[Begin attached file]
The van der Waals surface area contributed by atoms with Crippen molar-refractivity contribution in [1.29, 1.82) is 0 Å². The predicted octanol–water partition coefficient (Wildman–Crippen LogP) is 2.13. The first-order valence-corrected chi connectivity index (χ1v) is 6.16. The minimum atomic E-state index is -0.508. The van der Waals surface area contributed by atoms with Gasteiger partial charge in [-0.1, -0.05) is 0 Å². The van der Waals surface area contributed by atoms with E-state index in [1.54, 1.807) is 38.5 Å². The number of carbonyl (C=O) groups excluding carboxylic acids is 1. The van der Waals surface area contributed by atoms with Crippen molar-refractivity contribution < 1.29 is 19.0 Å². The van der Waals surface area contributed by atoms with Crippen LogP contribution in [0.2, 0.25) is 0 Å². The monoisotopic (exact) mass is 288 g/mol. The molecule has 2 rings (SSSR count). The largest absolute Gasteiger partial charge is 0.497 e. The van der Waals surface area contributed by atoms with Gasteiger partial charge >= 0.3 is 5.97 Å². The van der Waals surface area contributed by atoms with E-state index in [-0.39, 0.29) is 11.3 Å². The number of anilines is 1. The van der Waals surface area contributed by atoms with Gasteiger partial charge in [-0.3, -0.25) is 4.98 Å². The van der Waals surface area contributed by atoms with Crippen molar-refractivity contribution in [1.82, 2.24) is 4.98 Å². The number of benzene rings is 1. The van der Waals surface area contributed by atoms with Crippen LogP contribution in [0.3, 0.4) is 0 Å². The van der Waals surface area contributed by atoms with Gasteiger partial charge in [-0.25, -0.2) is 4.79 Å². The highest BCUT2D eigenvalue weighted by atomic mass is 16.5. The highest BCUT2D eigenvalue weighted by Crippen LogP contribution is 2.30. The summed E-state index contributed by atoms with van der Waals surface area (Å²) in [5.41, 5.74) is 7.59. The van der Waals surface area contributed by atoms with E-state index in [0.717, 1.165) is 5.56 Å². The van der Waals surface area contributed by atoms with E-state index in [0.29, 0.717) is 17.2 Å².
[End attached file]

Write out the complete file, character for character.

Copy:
The van der Waals surface area contributed by atoms with Crippen molar-refractivity contribution in [1.29, 1.82) is 0 Å². The predicted octanol–water partition coefficient (Wildman–Crippen LogP) is 2.13. The first-order valence-corrected chi connectivity index (χ1v) is 6.16. The minimum atomic E-state index is -0.508. The van der Waals surface area contributed by atoms with Gasteiger partial charge in [-0.1, -0.05) is 0 Å². The van der Waals surface area contributed by atoms with E-state index in [1.54, 1.807) is 38.5 Å². The number of carbonyl (C=O) groups excluding carboxylic acids is 1. The van der Waals surface area contributed by atoms with Crippen molar-refractivity contribution < 1.29 is 19.0 Å². The van der Waals surface area contributed by atoms with Crippen LogP contribution in [0.2, 0.25) is 0 Å². The monoisotopic (exact) mass is 288 g/mol. The molecule has 2 rings (SSSR count). The largest absolute Gasteiger partial charge is 0.497 e. The van der Waals surface area contributed by atoms with Gasteiger partial charge >= 0.3 is 5.97 Å². The van der Waals surface area contributed by atoms with E-state index in [-0.39, 0.29) is 11.3 Å². The number of anilines is 1. The van der Waals surface area contributed by atoms with Gasteiger partial charge in [-0.3, -0.25) is 4.98 Å². The van der Waals surface area contributed by atoms with Crippen molar-refractivity contribution in [1.82, 2.24) is 4.98 Å². The number of benzene rings is 1. The van der Waals surface area contributed by atoms with Crippen LogP contribution in [0.3, 0.4) is 0 Å². The van der Waals surface area contributed by atoms with Gasteiger partial charge in [-0.25, -0.2) is 4.79 Å². The highest BCUT2D eigenvalue weighted by atomic mass is 16.5. The highest BCUT2D eigenvalue weighted by Crippen LogP contribution is 2.30. The summed E-state index contributed by atoms with van der Waals surface area (Å²) in [5.41, 5.74) is 7.59. The van der Waals surface area contributed by atoms with E-state index in [0.717, 1.165) is 5.56 Å². The van der Waals surface area contributed by atoms with E-state index in [0.29, 0.717) is 17.2 Å².